JLR has bucked the Brexit trend by doubling down on its West Midlands plant to produce electric cars, despite many automakers looking beyond the UK. Alex Irwin-Hunt reports.

Jaguar Land Rover (JLR) has decided to produce its new range of electric cars at its Castle Bromwich plant in the UK, safeguarding thousands of jobs in a sector that has seen many companies scale back amid Brexit uncertainty, according to a statement released on JLR's website on June 5. 

As JLR will invest close to £1bn ($1.23bn), according to the Financial Times, to get production under way from 2020 – starting with its flagship luxury saloon the XJ. The decision comes as good news for the UK following Honda and Ford announcing that they will close their UK factories in 2020.

Foreign investors in the automotive sector have shied away from the UK in recent years, as there are concerns over European market access after Brexit, and how the future UK-EU trading relationship will affect supply chains and just-in-time production.

In the 12 months to May 2019, the UK attracted 42% less inbound greenfield investment in the automotive component and OEM sectors than it did a year earlier, according to data from greenfield investment monitor fDi Markets. Despite a global decline in greenfield investment in the automotive sector, the UK performed far worse than the 6.58% fall across all countries in this time. 

The UK was also the worst performing greenfield investment destination in both automotive sectors in western Europe in the 12 months to May 2019. It attracted 37.8% less greenfield FDI projects than the same period a year earlier, while the region as a whole attracted 9.7% fewer greenfield FDI projects, according to fDi Markets.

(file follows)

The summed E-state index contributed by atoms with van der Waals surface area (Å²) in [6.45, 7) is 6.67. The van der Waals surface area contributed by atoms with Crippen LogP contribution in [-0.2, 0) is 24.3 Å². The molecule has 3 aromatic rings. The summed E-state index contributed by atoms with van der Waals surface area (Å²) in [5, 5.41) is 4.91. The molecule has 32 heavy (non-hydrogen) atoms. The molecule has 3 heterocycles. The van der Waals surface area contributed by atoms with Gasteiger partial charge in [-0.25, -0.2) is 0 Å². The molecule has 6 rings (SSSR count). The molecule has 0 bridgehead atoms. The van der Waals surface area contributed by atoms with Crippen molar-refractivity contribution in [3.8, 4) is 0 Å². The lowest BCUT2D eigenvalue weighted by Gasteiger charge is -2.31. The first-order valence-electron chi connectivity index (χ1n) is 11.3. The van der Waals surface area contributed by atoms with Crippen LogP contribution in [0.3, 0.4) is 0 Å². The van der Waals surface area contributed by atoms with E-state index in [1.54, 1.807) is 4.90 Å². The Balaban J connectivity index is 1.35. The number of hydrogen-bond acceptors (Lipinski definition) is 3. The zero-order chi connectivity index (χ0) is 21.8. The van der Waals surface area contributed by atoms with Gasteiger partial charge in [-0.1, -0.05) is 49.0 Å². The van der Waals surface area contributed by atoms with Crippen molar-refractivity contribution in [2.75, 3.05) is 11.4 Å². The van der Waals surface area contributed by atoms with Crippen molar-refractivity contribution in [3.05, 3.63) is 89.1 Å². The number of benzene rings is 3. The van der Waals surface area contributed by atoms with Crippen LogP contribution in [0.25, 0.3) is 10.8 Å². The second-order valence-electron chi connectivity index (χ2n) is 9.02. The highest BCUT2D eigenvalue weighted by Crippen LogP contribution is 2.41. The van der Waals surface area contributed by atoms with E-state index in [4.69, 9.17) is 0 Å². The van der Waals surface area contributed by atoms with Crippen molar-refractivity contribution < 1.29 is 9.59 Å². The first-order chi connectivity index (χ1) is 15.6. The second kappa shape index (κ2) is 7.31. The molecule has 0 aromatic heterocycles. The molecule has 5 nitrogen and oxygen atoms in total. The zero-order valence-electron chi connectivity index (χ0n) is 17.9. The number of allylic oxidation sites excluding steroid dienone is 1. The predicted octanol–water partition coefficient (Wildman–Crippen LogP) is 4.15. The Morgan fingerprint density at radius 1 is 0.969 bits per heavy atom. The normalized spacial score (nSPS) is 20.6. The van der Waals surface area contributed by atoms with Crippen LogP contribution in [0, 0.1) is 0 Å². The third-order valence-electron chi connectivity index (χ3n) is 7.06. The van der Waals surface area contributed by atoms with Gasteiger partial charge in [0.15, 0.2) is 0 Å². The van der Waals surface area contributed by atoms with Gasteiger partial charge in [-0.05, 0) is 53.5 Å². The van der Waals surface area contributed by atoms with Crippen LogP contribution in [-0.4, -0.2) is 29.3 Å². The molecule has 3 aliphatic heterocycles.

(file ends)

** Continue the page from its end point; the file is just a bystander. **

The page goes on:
JLR's decision has garnered positive responses in teh UK, such as from business secretary Greg Clark who said: “Today’s announcement is a vote of confidence in the UK automotive industry, protecting thousands of skilled jobs.”

In an official statement, JLR’s chief executive, Ralf Speth, asserted the British carmaker’s commitment to both electrification and manufacturing in the UK, saying: “Affordability will only be achieved if we make batteries here in the UK, close to vehicle production, to avoid the cost and safety risk of importing from abroad.”

Amid falling diesel sales and demand from China, JLR announced a £2.5bn cost-cutting drive in 2018 which included plans to cut global staff by 4500. Despite this, the British carmaker has reiterated its confidence in the world’s fifth largest economy with a new battery assembly plant due to open in 2020 between Birmingham and Coventry.

While many automotive sector investors have been losing confidence in the UK, Mr Speth said: “The UK has the raw materials, scientific research in our universities and an existing supplier base to put the UK at the leading edge of mobility and job creation.”

This article is sourced from fDi Magazine
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